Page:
Decision on Burns Lake’s workforce camp “pending very soon”: Coastal GasLink

Meetings to discuss new camp location postponed due to wildfire situation

Since Civeo Corporation announced a partnership with Stellat’en First Nation earlier this summer to supply a workforce camp in the Burns Lake area, TransCanada has been choosing a camp location that takes public feedback into account. (TransCanada image)

A decision on the new location for a workforce camp near Burns Lake is “pending very soon,” according to Kiel Giddens, a spokesperson for Costal GasLink.

Earlier this year the pipeline proponent abandoned its plans to build a camp at a proposed site near the shores of Tchesinkut Lake after public feedback revealed overwhelming opposition. Topping the list of concerns was the potential for water pollution and drainage issues, as well as increased traffic on Hwy. 35 between Burns Lake and Tchesinkut Lake.

“Coastal GasLink is still working through its decision process in consultation with the camp contractor, First Nations, and local governments,” said Giddens, adding that the wildfire situation in Burns Lake has caused meetings between TransCanada, the Village of Burns Lake and the Regional District of Bulkley-Nechako (RDBN) to be postponed.

“The project wanted to consider comments from Burns Lake council and from the RDBN board,” he explained, adding that these meetings took place earlier this month.

Since Civeo Corporation announced a partnership with Stellat’en First Nation earlier this summer to supply a workforce camp in the Burns Lake area, TransCanada has been choosing a camp location that takes public feedback into account.

A total of 38 community members attended an open house in Burns Lake on July 24 to discuss the new location of the camp.

The possible locations include:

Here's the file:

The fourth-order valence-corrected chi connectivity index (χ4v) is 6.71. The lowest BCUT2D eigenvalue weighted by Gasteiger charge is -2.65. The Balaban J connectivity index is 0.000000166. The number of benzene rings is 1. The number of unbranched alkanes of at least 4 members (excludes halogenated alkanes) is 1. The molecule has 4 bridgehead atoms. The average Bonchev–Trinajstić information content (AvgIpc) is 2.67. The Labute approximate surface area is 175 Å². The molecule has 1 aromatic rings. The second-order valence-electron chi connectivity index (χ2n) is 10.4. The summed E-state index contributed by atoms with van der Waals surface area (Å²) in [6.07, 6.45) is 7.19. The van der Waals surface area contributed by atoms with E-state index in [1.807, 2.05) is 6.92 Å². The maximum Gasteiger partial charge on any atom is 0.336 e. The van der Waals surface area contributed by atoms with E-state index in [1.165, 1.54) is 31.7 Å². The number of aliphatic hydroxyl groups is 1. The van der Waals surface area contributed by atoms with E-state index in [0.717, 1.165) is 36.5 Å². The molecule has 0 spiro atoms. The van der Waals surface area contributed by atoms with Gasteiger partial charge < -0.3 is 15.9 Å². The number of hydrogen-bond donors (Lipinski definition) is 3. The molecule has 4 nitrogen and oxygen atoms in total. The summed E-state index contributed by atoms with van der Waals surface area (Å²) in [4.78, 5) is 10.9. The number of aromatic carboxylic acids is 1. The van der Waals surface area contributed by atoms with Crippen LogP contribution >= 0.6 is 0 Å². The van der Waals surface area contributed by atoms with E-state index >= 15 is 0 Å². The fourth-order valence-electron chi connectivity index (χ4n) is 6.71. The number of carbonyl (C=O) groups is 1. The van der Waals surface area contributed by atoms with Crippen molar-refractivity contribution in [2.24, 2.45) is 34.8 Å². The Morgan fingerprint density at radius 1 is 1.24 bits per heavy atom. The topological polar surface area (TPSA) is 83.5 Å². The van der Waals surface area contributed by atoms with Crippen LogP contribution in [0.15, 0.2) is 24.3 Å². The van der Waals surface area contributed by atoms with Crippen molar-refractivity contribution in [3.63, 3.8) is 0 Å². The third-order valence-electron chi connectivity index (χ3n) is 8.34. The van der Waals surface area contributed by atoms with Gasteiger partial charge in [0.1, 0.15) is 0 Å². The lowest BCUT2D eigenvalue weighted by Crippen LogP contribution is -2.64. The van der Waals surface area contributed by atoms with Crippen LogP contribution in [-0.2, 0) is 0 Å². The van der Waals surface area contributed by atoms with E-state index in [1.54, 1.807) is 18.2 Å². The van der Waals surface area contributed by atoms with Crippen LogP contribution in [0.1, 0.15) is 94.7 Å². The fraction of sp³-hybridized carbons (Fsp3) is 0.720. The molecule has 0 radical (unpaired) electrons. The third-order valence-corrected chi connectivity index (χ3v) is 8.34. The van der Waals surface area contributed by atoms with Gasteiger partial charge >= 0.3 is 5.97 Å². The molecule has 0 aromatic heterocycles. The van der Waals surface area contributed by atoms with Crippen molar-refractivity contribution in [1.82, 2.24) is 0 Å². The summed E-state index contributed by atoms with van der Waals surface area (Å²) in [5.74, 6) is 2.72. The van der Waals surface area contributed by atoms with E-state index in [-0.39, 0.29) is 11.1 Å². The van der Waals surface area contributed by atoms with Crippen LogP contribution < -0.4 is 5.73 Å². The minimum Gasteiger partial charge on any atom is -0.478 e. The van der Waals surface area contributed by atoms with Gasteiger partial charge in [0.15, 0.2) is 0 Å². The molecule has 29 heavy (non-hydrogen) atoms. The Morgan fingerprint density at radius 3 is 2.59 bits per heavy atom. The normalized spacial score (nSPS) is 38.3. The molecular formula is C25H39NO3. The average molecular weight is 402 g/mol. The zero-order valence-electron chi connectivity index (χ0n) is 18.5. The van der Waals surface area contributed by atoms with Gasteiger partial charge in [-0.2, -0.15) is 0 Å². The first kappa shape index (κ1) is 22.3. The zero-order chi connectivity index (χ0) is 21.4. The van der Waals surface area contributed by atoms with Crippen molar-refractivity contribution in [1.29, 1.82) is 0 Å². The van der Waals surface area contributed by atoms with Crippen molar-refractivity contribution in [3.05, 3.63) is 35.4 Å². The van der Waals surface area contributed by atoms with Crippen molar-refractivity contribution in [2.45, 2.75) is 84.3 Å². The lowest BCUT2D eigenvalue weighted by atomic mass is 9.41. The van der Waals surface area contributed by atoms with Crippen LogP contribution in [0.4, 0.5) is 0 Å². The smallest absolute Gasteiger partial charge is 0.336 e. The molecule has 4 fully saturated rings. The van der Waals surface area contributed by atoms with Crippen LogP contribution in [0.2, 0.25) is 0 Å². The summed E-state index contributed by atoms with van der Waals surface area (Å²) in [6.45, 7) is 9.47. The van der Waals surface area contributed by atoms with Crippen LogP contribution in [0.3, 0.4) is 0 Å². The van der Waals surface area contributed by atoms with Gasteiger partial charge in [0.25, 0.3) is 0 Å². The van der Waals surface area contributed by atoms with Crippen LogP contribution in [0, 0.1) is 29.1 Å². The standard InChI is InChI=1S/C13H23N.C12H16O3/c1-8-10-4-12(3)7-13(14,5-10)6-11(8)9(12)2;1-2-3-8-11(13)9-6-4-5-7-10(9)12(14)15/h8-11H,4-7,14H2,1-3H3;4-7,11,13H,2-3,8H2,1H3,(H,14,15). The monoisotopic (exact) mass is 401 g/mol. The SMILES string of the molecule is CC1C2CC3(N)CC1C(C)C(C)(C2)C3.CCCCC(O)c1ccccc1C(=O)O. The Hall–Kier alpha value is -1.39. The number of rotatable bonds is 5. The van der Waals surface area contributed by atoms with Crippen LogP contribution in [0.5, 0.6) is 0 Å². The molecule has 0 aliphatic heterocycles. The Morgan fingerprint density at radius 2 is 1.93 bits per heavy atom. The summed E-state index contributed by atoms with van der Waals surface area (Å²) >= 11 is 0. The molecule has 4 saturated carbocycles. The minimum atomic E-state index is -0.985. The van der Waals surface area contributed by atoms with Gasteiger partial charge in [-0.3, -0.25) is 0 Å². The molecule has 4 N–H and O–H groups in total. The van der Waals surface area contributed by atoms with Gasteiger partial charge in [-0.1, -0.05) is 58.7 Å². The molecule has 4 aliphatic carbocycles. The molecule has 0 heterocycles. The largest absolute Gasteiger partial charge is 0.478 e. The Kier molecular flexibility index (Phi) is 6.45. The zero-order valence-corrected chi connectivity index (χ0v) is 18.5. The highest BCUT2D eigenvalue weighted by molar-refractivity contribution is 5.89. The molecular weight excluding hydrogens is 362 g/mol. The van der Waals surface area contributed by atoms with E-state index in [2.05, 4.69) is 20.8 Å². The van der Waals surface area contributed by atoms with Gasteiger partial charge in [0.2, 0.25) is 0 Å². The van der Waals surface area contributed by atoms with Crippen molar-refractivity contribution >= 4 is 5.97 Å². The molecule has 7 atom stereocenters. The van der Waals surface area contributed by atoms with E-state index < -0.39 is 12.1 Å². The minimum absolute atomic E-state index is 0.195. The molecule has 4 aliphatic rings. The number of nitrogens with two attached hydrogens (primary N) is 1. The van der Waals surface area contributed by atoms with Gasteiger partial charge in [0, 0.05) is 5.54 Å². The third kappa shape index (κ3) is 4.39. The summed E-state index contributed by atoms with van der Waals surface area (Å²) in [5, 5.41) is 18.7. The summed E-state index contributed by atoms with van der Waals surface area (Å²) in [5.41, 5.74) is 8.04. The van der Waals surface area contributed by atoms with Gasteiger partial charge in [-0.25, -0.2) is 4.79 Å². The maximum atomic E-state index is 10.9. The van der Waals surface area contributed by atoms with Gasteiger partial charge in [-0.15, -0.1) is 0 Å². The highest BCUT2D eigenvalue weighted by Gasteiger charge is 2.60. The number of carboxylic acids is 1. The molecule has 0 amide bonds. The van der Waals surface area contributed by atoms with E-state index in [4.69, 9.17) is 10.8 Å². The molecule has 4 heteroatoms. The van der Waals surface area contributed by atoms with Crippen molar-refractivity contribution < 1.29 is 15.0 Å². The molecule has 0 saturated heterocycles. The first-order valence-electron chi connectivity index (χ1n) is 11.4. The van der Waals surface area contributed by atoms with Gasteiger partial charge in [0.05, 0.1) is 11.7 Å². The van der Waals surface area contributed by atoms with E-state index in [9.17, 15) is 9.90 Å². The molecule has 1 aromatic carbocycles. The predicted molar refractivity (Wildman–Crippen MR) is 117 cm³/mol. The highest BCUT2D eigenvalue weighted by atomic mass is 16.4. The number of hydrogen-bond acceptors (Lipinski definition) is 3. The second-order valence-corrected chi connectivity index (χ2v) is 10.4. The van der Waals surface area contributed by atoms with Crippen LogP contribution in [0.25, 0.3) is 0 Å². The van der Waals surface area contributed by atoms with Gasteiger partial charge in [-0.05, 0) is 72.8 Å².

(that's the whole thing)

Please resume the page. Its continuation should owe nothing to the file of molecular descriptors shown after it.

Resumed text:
– Option one: located within the village, on the east side of the municipality near the area known as Industrial Park;

– Option two: located within the village beside Save On Foods;

– Option three: located within Electoral Area E of the RDBN on Hwy. 35;

– Option four: located within Electoral Area E of the RDBN on Crown Lands on Seven Mile Forest Service Road (FSR);

– Option five: located within Electoral Area B of the RDBN on un-surveyed Crown lands on Seven Mile FSR.

The next step is for Coastal GasLink to notify the RDBN, village and local First Nations of their decision.

Pipeline construction is expected to begin soon after a positive investment decision is reached. The final investment decision for the project is dependent upon a positive final investment decision for the Kitimat-based liquefied natural gas facility proposed by LNG Canada.

“The [LNG Canada’s] Joint-Venture partners are still completing their important milestones required before they can take a positive final investment decision,” explained Giddens.

The Coastal GasLink pipeline project is an approximately 670-km pipeline from the Dawson Creek area to the west coast of B.C. The work camp is proposed to house up to 600 people at peak construction, for a two-year period.

Twenty First Nations sign Coastal GasLink pipeline agreement

TransCanada announced last week that all 20 First Nations groups along the length of the Coastal GasLink pipeline have now signed a project agreement.

Skin Tyee Nation, Burns Lake Band, Nee Tahi Buhn Band and Wet’suwet’en First Nation are part of this agreement.

According to Karen Ogen-Toews, CEO of the First Nations LNG Alliance, this is great news for First Nations in the region.

“When the pipeline goes through, it will mean employment and career opportunities for Indigenous people, and long-term revenue for their communities and councils,” she said in a news release.

Ogen-Toews noted that Coastal GasLink has already awarded some $620 million in conditional contracts for First Nations businesses along the pipeline route, and that the project would mean a further $400 million in contracts for Indigenous and local BC communities.

“The announcement proves that projects can get approved in Canada, if proper consultation takes place with First Nations, by both government and industry. All parties are to be commended for their hard work, demonstrated by the number of agreements the provincial government and TransCanada entered into for this project.”

The First Nations LNG Alliance headed by Ogen-Toews is a collective of First Nations who are participating in, and supportive of, sustainable and responsible LNG development in B.C.

– With files from Gerry Leibel

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